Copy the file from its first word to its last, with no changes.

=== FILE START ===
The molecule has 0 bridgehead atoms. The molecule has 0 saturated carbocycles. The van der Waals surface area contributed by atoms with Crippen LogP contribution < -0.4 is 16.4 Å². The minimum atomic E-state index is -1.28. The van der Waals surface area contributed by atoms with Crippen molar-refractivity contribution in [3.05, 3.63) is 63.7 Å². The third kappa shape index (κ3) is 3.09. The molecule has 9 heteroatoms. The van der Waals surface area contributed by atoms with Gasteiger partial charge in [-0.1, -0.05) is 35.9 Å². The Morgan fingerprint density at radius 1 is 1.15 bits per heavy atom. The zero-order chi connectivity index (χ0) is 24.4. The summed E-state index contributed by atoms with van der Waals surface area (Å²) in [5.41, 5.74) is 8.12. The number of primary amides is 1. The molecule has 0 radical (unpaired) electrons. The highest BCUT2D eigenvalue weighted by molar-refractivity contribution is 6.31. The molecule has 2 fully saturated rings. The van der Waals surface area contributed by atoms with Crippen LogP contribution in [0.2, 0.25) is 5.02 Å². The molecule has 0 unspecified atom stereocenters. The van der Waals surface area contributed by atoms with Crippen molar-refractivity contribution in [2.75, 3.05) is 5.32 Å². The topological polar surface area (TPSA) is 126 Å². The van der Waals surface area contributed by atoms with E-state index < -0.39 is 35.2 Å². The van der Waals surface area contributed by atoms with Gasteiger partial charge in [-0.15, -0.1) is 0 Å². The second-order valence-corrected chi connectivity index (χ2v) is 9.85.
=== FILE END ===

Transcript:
The molecule has 0 bridgehead atoms. The molecule has 0 saturated carbocycles. The van der Waals surface area contributed by atoms with Crippen LogP contribution < -0.4 is 16.4 Å². The minimum atomic E-state index is -1.28. The van der Waals surface area contributed by atoms with Crippen molar-refractivity contribution in [3.05, 3.63) is 63.7 Å². The third kappa shape index (κ3) is 3.09. The molecule has 9 heteroatoms. The van der Waals surface area contributed by atoms with Gasteiger partial charge in [-0.1, -0.05) is 35.9 Å². The Morgan fingerprint density at radius 1 is 1.15 bits per heavy atom. The zero-order chi connectivity index (χ0) is 24.4. The summed E-state index contributed by atoms with van der Waals surface area (Å²) in [5.41, 5.74) is 8.12. The number of primary amides is 1. The molecule has 0 radical (unpaired) electrons. The highest BCUT2D eigenvalue weighted by molar-refractivity contribution is 6.31. The molecule has 2 fully saturated rings. The van der Waals surface area contributed by atoms with Crippen LogP contribution in [0.2, 0.25) is 5.02 Å². The molecule has 0 unspecified atom stereocenters. The van der Waals surface area contributed by atoms with Crippen molar-refractivity contribution in [2.75, 3.05) is 5.32 Å². The topological polar surface area (TPSA) is 126 Å². The van der Waals surface area contributed by atoms with E-state index < -0.39 is 35.2 Å². The van der Waals surface area contributed by atoms with Gasteiger partial charge in [-0.15, -0.1) is 0 Å². The second-order valence-corrected chi connectivity index (χ2v) is 9.85.